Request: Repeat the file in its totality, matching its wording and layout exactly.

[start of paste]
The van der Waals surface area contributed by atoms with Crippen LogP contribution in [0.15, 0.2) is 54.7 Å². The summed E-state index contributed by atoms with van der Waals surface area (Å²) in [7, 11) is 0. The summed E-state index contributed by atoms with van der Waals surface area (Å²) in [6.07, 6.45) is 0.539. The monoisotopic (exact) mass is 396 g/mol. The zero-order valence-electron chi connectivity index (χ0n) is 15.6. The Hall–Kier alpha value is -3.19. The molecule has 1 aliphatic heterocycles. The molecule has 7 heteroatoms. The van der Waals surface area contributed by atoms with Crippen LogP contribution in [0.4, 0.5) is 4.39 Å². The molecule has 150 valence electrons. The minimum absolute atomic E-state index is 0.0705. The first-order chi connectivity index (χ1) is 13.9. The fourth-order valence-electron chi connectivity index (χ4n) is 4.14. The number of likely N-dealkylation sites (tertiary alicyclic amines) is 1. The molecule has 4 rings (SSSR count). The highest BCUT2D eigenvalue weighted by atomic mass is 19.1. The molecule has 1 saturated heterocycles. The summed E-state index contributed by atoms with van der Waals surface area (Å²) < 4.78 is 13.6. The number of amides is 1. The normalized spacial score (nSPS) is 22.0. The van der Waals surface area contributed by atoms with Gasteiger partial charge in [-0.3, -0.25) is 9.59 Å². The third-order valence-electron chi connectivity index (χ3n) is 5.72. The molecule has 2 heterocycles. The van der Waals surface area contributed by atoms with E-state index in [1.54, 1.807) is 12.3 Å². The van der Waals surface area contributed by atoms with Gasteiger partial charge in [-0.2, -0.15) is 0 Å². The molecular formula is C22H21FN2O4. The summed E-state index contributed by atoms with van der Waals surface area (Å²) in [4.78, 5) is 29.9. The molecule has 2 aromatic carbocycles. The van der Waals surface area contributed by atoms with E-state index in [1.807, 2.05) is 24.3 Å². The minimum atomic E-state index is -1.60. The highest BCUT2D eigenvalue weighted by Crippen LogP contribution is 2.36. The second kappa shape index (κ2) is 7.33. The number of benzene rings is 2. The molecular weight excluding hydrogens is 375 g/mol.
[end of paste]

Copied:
The van der Waals surface area contributed by atoms with Crippen LogP contribution in [0.15, 0.2) is 54.7 Å². The summed E-state index contributed by atoms with van der Waals surface area (Å²) in [7, 11) is 0. The summed E-state index contributed by atoms with van der Waals surface area (Å²) in [6.07, 6.45) is 0.539. The monoisotopic (exact) mass is 396 g/mol. The zero-order valence-electron chi connectivity index (χ0n) is 15.6. The Hall–Kier alpha value is -3.19. The molecule has 1 aliphatic heterocycles. The molecule has 7 heteroatoms. The van der Waals surface area contributed by atoms with Crippen LogP contribution in [0.4, 0.5) is 4.39 Å². The molecule has 150 valence electrons. The minimum absolute atomic E-state index is 0.0705. The first-order chi connectivity index (χ1) is 13.9. The fourth-order valence-electron chi connectivity index (χ4n) is 4.14. The number of likely N-dealkylation sites (tertiary alicyclic amines) is 1. The molecule has 4 rings (SSSR count). The highest BCUT2D eigenvalue weighted by atomic mass is 19.1. The molecule has 1 saturated heterocycles. The summed E-state index contributed by atoms with van der Waals surface area (Å²) < 4.78 is 13.6. The number of amides is 1. The normalized spacial score (nSPS) is 22.0. The van der Waals surface area contributed by atoms with Gasteiger partial charge in [-0.3, -0.25) is 9.59 Å². The third-order valence-electron chi connectivity index (χ3n) is 5.72. The molecule has 2 heterocycles. The van der Waals surface area contributed by atoms with E-state index in [1.54, 1.807) is 12.3 Å². The van der Waals surface area contributed by atoms with Gasteiger partial charge in [-0.2, -0.15) is 0 Å². The molecular formula is C22H21FN2O4. The summed E-state index contributed by atoms with van der Waals surface area (Å²) in [4.78, 5) is 29.9. The molecule has 2 aromatic carbocycles. The van der Waals surface area contributed by atoms with E-state index in [1.807, 2.05) is 24.3 Å². The minimum atomic E-state index is -1.60. The highest BCUT2D eigenvalue weighted by Crippen LogP contribution is 2.36. The second kappa shape index (κ2) is 7.33. The number of benzene rings is 2. The molecular weight excluding hydrogens is 375 g/mol.